Movie Review: The Town
The Charlotte Observer
Think of Ben Affleck as the Woody Allen of Boston.
Both write and direct their best films in home cities, on streets they know intimately – Allen the glittering avenues of Manhattan, Affleck the gritty alleys of Beantown.
Both have cast themselves in the parts they play best: immature guys who go after women outside their social classes, only to discover that getting the girl is less important than getting a grip on their own troubled selves.
And after seeing the conventional, well-crafted crime drama “The Town,” I’d rather hear Big Ben strike again than saw through another clunky effort by The Woodman.
Warner Bros. has advertised the film as being “from the director of ‘Gone Baby Gone’” without mentioning that Affleck was the director of that gripping thriller about a kidnapped child. That’s because, after a string of dud leading roles and absurd cameos, Affleck had become rather a joke in Hollywood.
“The Town” proves that bad casting, not lack of talent, has been his primary nemesis. He’s got the role of his career as Doug MacRay, who supplements his paycheck from a sand and gravel works by knocking off an occasional bank or armored car.
He befriends a bank manager (Rebecca Hall) after a heist to find out whether she saw anything that could incriminate him or his friends. MacRay’s second-in-command, tightly wound Jim Coughlin (Jeremy Renner), wants the woman whacked. But MacRay begins to see her as a way out of an increasingly violent and dangerous life that has lost its appeal.
Chuck Hogan’s 2005 novel “Prince of Thieves” reportedly deals more with the generational heritage of Boston crime, where fathers pass techniques and tools to sons.
The screenplay by Peter Craig, Affleck and Aaron Stockard (who adapted “Gone Baby Gone” with Affleck) touches on that aspect. But as the new title suggests, it’s more about the city – the Charlestown neighborhood of Boston, whose tourism rates will drop after this release – that hems these characters in. (Yes, Affleck writes too. And shares a screenplay Oscar for “Good Will Hunting” with Matt Damon.)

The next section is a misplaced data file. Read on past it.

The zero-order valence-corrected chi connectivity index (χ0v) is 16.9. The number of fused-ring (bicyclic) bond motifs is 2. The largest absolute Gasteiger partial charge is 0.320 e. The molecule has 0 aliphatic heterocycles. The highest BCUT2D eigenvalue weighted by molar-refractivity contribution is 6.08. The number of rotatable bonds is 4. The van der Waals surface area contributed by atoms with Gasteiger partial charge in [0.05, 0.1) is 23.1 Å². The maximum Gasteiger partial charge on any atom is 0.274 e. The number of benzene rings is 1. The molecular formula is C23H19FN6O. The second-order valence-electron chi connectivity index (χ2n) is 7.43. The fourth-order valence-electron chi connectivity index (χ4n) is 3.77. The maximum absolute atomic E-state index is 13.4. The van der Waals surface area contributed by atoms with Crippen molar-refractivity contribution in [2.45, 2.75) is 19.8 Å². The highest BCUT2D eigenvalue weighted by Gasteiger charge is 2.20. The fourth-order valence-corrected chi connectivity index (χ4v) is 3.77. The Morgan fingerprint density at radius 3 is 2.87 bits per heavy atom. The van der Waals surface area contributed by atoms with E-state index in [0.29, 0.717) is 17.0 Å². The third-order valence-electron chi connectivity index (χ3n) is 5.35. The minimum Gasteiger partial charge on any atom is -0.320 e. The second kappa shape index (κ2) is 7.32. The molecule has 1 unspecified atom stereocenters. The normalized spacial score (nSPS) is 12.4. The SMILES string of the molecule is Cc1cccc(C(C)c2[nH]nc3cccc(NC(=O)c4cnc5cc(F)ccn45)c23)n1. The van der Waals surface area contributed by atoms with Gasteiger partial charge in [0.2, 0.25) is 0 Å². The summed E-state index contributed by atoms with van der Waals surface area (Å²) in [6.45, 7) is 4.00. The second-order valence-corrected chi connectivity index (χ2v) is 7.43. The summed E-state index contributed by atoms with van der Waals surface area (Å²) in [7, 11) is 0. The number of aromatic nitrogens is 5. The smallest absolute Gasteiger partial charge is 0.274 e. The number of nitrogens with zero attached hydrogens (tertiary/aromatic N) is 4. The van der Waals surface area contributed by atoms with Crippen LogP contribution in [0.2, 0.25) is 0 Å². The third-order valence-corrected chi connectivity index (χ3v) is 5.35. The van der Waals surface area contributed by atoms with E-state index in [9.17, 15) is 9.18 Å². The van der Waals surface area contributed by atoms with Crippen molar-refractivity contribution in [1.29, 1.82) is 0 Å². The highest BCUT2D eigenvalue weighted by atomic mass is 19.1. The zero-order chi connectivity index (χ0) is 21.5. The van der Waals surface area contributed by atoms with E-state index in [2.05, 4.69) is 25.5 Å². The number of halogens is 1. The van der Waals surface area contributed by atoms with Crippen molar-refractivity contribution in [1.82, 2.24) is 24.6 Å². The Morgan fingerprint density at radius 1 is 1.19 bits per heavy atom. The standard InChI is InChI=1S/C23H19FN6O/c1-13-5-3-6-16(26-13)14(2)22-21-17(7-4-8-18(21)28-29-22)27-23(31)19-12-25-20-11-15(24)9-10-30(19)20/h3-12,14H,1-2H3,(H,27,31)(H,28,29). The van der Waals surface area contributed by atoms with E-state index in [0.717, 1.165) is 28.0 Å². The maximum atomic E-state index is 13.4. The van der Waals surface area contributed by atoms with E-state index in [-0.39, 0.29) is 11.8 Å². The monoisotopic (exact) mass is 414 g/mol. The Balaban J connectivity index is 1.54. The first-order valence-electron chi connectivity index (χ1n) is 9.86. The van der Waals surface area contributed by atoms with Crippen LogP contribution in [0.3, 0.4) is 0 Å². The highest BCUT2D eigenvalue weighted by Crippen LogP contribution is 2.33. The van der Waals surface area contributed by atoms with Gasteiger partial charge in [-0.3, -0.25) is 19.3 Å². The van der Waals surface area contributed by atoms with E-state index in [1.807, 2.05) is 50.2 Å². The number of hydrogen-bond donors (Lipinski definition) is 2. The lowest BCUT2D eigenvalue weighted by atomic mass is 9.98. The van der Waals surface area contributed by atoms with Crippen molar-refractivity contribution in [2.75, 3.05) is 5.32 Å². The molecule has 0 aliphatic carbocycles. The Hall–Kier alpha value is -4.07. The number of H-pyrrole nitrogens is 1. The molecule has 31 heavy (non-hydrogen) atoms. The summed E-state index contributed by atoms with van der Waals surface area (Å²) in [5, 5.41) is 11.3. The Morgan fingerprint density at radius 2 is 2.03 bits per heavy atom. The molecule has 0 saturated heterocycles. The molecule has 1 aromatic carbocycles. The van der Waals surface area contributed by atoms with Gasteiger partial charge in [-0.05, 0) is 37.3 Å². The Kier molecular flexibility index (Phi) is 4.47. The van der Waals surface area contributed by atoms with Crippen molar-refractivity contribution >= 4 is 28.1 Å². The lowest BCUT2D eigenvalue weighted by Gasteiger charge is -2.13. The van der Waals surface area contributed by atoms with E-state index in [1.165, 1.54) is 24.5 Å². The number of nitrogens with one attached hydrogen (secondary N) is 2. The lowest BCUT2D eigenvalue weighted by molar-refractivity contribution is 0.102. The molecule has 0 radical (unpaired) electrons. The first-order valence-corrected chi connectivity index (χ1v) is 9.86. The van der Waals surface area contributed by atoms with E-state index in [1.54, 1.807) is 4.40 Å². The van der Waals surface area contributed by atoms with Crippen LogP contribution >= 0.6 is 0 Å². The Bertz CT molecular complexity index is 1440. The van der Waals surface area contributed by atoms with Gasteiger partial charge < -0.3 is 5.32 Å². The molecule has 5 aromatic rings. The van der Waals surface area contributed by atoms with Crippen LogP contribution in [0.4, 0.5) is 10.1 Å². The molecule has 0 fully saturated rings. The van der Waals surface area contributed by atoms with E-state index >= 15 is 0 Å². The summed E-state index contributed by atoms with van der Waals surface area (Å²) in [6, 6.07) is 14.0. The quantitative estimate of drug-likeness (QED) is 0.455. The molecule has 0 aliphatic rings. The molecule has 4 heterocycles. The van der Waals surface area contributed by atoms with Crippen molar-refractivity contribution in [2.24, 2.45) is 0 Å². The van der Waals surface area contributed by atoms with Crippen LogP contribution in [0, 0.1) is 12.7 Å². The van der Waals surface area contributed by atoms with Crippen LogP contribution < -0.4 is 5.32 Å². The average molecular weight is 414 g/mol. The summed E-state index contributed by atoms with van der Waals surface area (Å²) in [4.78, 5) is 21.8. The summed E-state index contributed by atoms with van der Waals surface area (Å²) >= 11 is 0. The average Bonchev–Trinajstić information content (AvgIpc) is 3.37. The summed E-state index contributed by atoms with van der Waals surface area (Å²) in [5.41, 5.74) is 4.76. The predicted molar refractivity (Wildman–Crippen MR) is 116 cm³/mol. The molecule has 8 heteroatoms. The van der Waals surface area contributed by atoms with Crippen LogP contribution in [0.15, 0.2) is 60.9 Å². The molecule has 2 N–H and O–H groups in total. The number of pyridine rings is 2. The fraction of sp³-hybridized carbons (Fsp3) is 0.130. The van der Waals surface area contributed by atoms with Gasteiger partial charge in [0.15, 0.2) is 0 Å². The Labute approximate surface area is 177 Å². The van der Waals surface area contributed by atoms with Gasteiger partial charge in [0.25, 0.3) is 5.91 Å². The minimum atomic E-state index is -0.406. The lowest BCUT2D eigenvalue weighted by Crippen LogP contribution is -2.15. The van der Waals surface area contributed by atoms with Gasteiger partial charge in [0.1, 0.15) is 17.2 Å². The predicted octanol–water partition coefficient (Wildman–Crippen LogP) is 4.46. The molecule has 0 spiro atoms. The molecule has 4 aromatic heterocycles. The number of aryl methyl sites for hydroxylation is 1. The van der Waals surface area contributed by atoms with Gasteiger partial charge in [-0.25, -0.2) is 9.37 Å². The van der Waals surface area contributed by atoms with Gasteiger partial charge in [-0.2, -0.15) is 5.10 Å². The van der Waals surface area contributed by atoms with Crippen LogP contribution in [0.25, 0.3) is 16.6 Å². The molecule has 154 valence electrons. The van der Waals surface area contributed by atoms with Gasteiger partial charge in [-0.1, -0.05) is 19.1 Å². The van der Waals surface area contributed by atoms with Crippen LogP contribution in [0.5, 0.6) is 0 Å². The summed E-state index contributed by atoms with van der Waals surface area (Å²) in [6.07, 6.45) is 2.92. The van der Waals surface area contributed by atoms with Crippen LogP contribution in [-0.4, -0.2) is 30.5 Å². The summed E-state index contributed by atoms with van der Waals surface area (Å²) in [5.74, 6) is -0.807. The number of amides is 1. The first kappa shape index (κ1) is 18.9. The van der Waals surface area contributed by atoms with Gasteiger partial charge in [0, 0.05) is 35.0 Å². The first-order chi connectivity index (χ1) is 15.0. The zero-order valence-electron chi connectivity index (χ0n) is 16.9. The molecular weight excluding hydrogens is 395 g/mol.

Because the tale is straightforward and conventional, it needed and got terrific acting: Jon Hamm as an intelligent FBI investigator, Chris Cooper (who has just one scene) as embittered Papa MacRay and Pete Postlethwaite, one of the scariest supporting actors in screen history, as the twinkly sadist who plans the crimes. Only Blake Lively, brought in to attract the under-35 crowd, is miscast as MacRay’s former girlfriend.
Affleck’s direction suggests Michael Mann’s, though Mann would have cast someone else in the lead and added 30 minutes of narrative fat.
Affleck gives a fine visual sense of place and alternates well-paced dialogue with tautly graphic thefts, including a robbery at Fenway Park. Meanwhile, he’s first-rate as the inarticulate man who has always defined himself by his body and nerve and now realizes there may be some value to his brain and heart, too.
Affleck has found his double niche in “The Town” – a triple niche, if you count his screenplay partnership – and become one of those rare Hollywood creatures more formidable in middle age than youth. Folks who wrote him off as a handsome blockhead will have to re-evaluate him.